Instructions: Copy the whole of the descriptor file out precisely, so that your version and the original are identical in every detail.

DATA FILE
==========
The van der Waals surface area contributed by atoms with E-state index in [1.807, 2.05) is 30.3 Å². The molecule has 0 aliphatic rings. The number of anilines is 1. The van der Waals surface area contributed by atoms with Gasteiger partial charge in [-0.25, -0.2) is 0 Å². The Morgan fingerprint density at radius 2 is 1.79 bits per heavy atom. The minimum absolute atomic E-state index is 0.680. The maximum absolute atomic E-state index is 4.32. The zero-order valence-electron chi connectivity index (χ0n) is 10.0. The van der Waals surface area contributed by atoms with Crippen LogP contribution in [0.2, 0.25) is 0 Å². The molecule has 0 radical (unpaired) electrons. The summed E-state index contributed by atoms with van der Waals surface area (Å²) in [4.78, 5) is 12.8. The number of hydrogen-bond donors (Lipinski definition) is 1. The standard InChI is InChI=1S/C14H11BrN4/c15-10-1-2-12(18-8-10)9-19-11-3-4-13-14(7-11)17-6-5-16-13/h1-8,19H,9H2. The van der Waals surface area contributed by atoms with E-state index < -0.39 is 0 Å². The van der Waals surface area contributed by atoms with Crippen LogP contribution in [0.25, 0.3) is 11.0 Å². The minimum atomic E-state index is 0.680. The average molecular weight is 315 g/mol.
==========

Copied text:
The van der Waals surface area contributed by atoms with E-state index in [1.807, 2.05) is 30.3 Å². The molecule has 0 aliphatic rings. The number of anilines is 1. The van der Waals surface area contributed by atoms with Gasteiger partial charge in [-0.25, -0.2) is 0 Å². The Morgan fingerprint density at radius 2 is 1.79 bits per heavy atom. The minimum absolute atomic E-state index is 0.680. The maximum absolute atomic E-state index is 4.32. The zero-order valence-electron chi connectivity index (χ0n) is 10.0. The van der Waals surface area contributed by atoms with Crippen LogP contribution in [0.2, 0.25) is 0 Å². The molecule has 0 radical (unpaired) electrons. The summed E-state index contributed by atoms with van der Waals surface area (Å²) in [4.78, 5) is 12.8. The number of hydrogen-bond donors (Lipinski definition) is 1. The standard InChI is InChI=1S/C14H11BrN4/c15-10-1-2-12(18-8-10)9-19-11-3-4-13-14(7-11)17-6-5-16-13/h1-8,19H,9H2. The van der Waals surface area contributed by atoms with E-state index < -0.39 is 0 Å². The van der Waals surface area contributed by atoms with Crippen LogP contribution in [0.25, 0.3) is 11.0 Å². The minimum atomic E-state index is 0.680. The average molecular weight is 315 g/mol.